A Reason To Celebate

You know how you only have that one Bulgarian friend (maybe three if you include the rest of her/his family)? Well, mine was finally coming back to town after about 7 months abroad, and I was damn excited to see her. She’d be arriving at about noon this chilly Wednesday, and as is her incredible genius of always finding a way to bring us together, she’d be hosting a small get-together at her place at 6 pm.

 

…The weather had taken another turn for the worst as is custom with the Cape; it poured with an unforgiving ferocity (sadly claiming one fatality that day) as spring morphed into a faint idea. Despite the bitter cold and disheartening cloud cover, Rali loves her bubbles (specifically J.C. Le Roux), and I could bet my left kidney she’d want to be sipping some tonight: Madame Bollinger in her own right…

 

Arriving at her place, I met the ever vivacious Rali, and the incredibly pragmatic Lloyd attempting, with great difficulty, to reconnect the water supply to the house. With the taps dry and nothing to rinse the glasses out with for fruit juice or water, for that matter, we were painfully forced to start with the Bubbles; the alcohol acting as an antiseptic 😀 .

 

La Fleurette
La Fleurette

Without fail, she already had a bottle of La Fleurette seating in the fridge. This is a fun Non Vintage sparkling rosé from, you guessed it, J.C. Le Roux. Non Vintage implies that the grapes that go to make this wine are not particularly from one harvest year (vintage). Instead, they are a composite of a couple of vintages to offer a consistent taste across the years that their patrons have come to expect and venerate (Each vintage could be potentially distinct from the last due to the effect of the prevailing climatic conditions in each year. However, by blending good and bad vintages you can achieve consistency).

 

The wine was carbonated to give its bubbly effervescence, and has a residual sugar content (RS) of 75 grams per litre: this is formally called a Doux, the highest class of sweetness for a bubbly. Mix that with its tropical fruit flavours, and it was a natural hit with all the attendees. No wonder the conversation turned to insults mostly directed to Scandinavians so quickly.

 

Klein Constantia MCC
Klein Constantia MCC

For some variety, I had decided to bring along a slightly more “serious” Méthode Cap Classique (MCC) from Klein Constantia. MCCs (South Africa), as with Caves (singular Cava: Spain) and Crémants (France: regions that are not Champagne), are made in the exact same style that Champagne is made in; known as Méthode Champenoise. It involves a second alcoholic fermentation in the bottle to give it the characteristic bubbles, and add a depth of flavour.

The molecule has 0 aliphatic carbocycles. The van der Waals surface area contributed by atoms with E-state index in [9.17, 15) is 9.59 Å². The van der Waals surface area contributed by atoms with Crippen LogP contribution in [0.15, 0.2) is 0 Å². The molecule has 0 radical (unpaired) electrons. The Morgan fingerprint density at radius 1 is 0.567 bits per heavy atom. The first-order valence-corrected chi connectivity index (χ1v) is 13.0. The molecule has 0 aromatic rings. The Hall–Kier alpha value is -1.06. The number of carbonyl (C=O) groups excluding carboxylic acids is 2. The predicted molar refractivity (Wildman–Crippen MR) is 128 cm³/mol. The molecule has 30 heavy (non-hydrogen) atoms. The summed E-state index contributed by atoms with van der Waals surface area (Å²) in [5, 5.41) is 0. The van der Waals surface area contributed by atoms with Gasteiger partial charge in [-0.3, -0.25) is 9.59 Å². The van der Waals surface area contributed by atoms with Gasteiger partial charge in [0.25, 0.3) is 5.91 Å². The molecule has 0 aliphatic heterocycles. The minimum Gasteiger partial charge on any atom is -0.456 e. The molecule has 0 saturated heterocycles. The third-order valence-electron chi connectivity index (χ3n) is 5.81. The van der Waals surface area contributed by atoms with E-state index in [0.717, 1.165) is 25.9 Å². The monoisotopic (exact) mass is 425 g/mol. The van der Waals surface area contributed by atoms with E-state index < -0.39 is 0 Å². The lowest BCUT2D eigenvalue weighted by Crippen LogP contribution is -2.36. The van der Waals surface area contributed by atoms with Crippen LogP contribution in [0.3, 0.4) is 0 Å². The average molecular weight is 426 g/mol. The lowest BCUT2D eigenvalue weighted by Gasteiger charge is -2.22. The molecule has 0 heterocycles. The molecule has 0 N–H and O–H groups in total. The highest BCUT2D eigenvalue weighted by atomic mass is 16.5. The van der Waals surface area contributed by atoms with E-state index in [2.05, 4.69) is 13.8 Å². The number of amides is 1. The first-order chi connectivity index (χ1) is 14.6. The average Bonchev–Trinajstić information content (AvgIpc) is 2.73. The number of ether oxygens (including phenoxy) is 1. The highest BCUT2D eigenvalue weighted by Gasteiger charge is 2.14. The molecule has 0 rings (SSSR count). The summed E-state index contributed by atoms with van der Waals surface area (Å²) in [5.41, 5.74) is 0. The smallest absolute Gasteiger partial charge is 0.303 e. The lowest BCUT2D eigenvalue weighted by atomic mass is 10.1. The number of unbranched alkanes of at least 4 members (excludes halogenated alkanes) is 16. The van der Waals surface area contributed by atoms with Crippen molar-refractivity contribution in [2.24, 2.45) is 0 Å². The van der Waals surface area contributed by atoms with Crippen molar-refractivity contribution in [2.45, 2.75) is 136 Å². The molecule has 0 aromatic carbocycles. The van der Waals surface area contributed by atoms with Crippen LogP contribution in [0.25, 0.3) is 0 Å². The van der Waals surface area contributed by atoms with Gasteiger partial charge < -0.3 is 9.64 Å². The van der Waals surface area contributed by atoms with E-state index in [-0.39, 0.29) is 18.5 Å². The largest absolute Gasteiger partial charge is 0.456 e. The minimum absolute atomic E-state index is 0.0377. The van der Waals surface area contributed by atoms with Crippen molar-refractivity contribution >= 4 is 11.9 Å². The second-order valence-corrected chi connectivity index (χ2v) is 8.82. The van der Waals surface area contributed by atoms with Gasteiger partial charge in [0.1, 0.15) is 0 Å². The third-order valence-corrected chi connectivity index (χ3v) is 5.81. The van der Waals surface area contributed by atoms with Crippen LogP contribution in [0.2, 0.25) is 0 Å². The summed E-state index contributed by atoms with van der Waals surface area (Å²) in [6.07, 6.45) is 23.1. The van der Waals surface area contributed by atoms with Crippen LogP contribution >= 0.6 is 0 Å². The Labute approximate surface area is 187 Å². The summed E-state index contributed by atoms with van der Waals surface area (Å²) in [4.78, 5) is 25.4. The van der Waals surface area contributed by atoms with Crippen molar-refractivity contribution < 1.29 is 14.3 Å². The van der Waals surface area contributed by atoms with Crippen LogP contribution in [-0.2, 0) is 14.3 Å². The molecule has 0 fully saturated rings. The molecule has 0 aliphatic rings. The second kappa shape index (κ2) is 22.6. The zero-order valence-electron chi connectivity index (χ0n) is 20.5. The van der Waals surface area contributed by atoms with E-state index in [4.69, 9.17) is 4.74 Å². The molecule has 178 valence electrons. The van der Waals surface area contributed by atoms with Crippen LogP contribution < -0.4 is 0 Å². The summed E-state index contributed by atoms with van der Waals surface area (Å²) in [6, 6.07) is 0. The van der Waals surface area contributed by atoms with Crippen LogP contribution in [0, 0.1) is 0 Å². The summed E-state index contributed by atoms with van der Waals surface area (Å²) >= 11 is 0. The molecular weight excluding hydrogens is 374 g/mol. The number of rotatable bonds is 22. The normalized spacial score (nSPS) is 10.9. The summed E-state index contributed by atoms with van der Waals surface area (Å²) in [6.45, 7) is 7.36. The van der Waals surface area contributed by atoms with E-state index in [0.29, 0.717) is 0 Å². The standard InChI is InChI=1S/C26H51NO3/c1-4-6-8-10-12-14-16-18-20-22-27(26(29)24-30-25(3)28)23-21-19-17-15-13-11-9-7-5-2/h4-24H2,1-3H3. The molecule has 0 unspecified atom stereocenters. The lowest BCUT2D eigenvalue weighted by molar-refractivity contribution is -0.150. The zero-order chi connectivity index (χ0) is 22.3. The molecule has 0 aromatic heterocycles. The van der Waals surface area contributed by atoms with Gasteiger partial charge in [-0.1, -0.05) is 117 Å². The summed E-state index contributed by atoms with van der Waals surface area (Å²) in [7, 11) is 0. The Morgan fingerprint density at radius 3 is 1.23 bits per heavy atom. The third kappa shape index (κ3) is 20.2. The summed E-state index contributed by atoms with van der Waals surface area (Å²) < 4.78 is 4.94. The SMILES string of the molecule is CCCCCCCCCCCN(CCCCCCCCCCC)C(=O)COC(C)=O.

We were drinking a 2009 vintage made from 100% Chardonnay that had spent almost two years on the lees (once the second fermentation is completed, the dead yeast cells are left in the bottle to impart flavour to the wine).

 

It being a Brut (about four notches below a Doux on the sugar Richter scale) at a RS of 8.5 grams per litre, I had an inkling not many would take to it as they did the former. Nevertheless, I’d hoped its dazzling character would allure the masses of 4 away from their convention and into the abundant “uncharted” MCC-verse.

 

On the nose it had rich honey comb and brioche flavours, with succulent green apples and a refreshing acidity on the palate. The mid-palate itself was permeated with creamy undertones that ebbed and flowed flirtatiously. Oh, how delicious it drank, with each sip only getting better!! Yet in spite of this, the fall in sweetness proved to be too significant with no one reaching for a second glass. I on the other hand, couldn’t stop “giving it”! Only the thought of the increasingly frequent road blocks held me back.

 

We could have gone on until the morning having munched down the tastiest cannoli and cupcakes. But, we all had some work due – Ross with three weeks’ worth of work to catch up on haha, and Shants half asleep on the couch knowing she had to be up by 5 in the morning. We called it a night at about 9 pm, promising to meet up again… A promise we kept.

 

Thanks to

 

Lily Bollinger “I only drink Champagne when I’m happy and when I’m sad. Sometimes I drink it when I’m alone. When I have company I consider it obligatory. I trifle with it if I’m not in a hurry and drink it when I am, otherwise I never touch the stuff – unless I am thirsty.” 1961

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